EXCLUSIVE – Nigel Farage says "just maybe I’m reaching the point of thinking that we should have a second referendum on EU membership".@Nigel_Farage | @Matthew_Wright | #wrightstuff pic.twitter.com/T0fROToskr
— Jeremy Vine On 5 (@JeremyVineOn5) January 11, 2018
When I saw this breaking on Twitter earlier I sort of expected he meant a referendum on the type of final deal with the EU, or a deal vs. no deal referendum. But no – as you can see in the video in the clip – Farage is saying he could contemplate a fresh in-out referendum to cement the issue for a generation. He says he is confident Leave would win with a bigger majority.
But why is he saying this? And why now?
Farage went off to meet Michel Barnier on Monday this week (news report and short Farage video from Reuters here). It sounds like Barnier laid out to him the sort of Brussels standard about Brexit at the moment, namely no cherry picking, and the – as the UK wants out of the Single Market and the Customs Union – the UK is going to end up with something akin to Canada’s CETA deal.
But surely Barnier repeating what has been known for a while was not enough to sway Farage?
Some other things must have shifted his view.
Farage loves being contrarian and like to be in the limelight, and now no longer running UKIP and things looking rocky for his mates Bannon and Trump in the USA, it’s time to make a stir on Brexit again. This is Alexander Clarkson’s view. A radical Brexiteer calling for a second EU referedum is about as contrarian as it gets.
There’s also the suspicion – not unjustified – that as the complexities of Brexit really loom into view, the will of the government to pull through with the whole thing (and to timetable by March 2019) might be waning. Making this call now is perhaps a way to sharpen the government’s resolve.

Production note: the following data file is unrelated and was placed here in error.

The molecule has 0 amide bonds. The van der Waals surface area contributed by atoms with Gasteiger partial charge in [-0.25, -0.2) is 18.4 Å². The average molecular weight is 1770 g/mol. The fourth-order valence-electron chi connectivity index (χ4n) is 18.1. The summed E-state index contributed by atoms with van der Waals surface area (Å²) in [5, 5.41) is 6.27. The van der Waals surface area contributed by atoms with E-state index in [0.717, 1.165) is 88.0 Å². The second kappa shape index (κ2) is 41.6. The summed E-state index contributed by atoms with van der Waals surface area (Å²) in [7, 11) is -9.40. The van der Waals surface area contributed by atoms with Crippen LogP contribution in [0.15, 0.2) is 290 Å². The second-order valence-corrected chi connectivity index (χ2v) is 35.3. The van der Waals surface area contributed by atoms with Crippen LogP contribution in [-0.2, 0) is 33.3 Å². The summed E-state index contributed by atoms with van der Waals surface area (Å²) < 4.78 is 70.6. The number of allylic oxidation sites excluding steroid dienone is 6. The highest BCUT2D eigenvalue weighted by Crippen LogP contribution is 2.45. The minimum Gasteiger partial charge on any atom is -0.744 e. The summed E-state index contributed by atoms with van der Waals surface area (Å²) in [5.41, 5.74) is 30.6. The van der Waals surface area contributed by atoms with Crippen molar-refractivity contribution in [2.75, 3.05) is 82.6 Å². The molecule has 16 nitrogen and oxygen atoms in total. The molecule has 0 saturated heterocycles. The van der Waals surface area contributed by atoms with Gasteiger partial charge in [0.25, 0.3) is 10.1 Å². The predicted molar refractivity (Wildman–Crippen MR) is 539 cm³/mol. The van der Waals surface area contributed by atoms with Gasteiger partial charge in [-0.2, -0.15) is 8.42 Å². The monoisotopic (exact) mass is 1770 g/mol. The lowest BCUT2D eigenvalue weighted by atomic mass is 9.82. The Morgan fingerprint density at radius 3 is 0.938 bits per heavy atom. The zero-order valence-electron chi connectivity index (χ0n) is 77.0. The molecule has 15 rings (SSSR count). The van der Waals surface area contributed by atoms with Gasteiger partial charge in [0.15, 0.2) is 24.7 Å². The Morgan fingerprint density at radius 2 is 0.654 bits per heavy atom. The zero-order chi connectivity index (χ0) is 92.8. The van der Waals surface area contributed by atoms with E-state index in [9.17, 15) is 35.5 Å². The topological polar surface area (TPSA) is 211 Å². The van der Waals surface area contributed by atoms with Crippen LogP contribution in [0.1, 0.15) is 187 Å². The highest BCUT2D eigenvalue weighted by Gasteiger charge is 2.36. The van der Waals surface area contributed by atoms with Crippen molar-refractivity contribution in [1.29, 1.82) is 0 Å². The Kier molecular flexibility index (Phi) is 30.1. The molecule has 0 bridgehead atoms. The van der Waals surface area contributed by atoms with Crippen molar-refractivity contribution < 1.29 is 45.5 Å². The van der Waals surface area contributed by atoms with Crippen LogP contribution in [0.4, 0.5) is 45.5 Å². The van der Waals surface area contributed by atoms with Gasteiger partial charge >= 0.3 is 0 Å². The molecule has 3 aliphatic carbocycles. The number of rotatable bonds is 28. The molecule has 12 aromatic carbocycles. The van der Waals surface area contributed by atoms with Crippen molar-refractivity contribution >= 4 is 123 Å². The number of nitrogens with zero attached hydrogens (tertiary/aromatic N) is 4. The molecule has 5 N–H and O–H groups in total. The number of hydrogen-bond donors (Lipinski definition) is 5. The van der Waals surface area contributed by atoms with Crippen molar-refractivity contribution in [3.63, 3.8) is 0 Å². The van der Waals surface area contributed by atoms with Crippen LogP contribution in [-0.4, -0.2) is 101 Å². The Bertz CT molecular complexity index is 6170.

A second referendum that went narrowly for Remain would actually suit Farage pretty well, although he would never admit it, as then he can carry on sniping from the sidelines and whingeing about elites not taking the people seriously, but actually not have to take any responsibility for the very complicated business of making Brexit happen.
Also as @odtorson says in this tweet it’s probably better to be done with such a vote as soon as possible, because to wait until the pain of Brexit is really felt will not help Farage cement the Leave result.
There’s also the issue of timing. One would presume that a snap referendum would suit no-one, as polls are so close so as to mean both sides would want time to campaign. But if the UK were focused on campaigning again then there’s even less focus on actually making a deal happen.
But anyway, whatever his reasons are, I welcome this intervention from Farage. If the UK is to stay in the EU there is no way in my view that it can be done without a second referendum at some stage (although I really doubt whether such a vote would be possible before March 2019 – not least due to the ongoing complexity of agreeing a transition deal). And – as James Chalmers points out – Remain has a pretty big advantage in a second vote:
A second referendum has all sorts of problems but on current evidence, Remain would at least have the advantage of Theresa May having to make the case for Leave.
— James Chalmers (@ProfChalmers) January 11, 2018